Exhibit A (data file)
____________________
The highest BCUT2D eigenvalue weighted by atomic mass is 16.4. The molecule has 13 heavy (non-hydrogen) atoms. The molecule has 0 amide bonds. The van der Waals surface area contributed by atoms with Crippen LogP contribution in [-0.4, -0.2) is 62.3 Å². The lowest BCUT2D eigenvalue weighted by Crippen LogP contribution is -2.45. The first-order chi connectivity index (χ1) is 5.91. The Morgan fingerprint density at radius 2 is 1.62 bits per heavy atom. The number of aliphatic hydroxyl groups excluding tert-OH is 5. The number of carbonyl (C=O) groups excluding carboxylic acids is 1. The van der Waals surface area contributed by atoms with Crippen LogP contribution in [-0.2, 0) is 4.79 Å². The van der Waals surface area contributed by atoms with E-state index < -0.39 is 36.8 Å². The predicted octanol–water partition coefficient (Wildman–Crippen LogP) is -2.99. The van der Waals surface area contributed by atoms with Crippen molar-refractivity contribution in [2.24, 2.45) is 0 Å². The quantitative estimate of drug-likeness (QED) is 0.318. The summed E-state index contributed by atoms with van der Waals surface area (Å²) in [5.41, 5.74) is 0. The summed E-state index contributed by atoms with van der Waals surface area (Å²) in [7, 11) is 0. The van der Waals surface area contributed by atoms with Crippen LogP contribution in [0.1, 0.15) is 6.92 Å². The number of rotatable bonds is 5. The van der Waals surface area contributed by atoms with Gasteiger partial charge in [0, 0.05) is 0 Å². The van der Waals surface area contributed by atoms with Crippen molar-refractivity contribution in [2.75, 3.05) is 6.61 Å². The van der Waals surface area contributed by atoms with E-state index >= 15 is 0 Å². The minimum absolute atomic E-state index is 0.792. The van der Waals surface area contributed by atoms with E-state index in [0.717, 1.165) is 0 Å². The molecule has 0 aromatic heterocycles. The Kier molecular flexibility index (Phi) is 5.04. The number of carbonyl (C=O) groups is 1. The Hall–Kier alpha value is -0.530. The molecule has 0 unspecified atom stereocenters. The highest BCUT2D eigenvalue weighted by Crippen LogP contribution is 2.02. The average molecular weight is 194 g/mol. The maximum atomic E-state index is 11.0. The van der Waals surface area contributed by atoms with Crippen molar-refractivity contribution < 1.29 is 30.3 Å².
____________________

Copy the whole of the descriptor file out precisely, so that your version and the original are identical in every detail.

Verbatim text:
The highest BCUT2D eigenvalue weighted by atomic mass is 16.4. The molecule has 13 heavy (non-hydrogen) atoms. The molecule has 0 amide bonds. The van der Waals surface area contributed by atoms with Crippen LogP contribution in [-0.4, -0.2) is 62.3 Å². The lowest BCUT2D eigenvalue weighted by Crippen LogP contribution is -2.45. The first-order chi connectivity index (χ1) is 5.91. The Morgan fingerprint density at radius 2 is 1.62 bits per heavy atom. The number of aliphatic hydroxyl groups excluding tert-OH is 5. The number of carbonyl (C=O) groups excluding carboxylic acids is 1. The van der Waals surface area contributed by atoms with Crippen LogP contribution in [-0.2, 0) is 4.79 Å². The van der Waals surface area contributed by atoms with E-state index < -0.39 is 36.8 Å². The predicted octanol–water partition coefficient (Wildman–Crippen LogP) is -2.99. The van der Waals surface area contributed by atoms with Crippen molar-refractivity contribution in [2.24, 2.45) is 0 Å². The quantitative estimate of drug-likeness (QED) is 0.318. The summed E-state index contributed by atoms with van der Waals surface area (Å²) in [5.41, 5.74) is 0. The summed E-state index contributed by atoms with van der Waals surface area (Å²) in [7, 11) is 0. The van der Waals surface area contributed by atoms with Crippen LogP contribution in [0.1, 0.15) is 6.92 Å². The number of rotatable bonds is 5. The van der Waals surface area contributed by atoms with Gasteiger partial charge in [0, 0.05) is 0 Å². The van der Waals surface area contributed by atoms with Crippen molar-refractivity contribution in [2.75, 3.05) is 6.61 Å². The van der Waals surface area contributed by atoms with E-state index >= 15 is 0 Å². The minimum absolute atomic E-state index is 0.792. The van der Waals surface area contributed by atoms with E-state index in [0.717, 1.165) is 0 Å². The molecule has 0 aromatic heterocycles. The Kier molecular flexibility index (Phi) is 5.04. The number of carbonyl (C=O) groups is 1. The Hall–Kier alpha value is -0.530. The molecule has 0 unspecified atom stereocenters. The highest BCUT2D eigenvalue weighted by Crippen LogP contribution is 2.02. The average molecular weight is 194 g/mol. The maximum atomic E-state index is 11.0. The van der Waals surface area contributed by atoms with Crippen molar-refractivity contribution < 1.29 is 30.3 Å².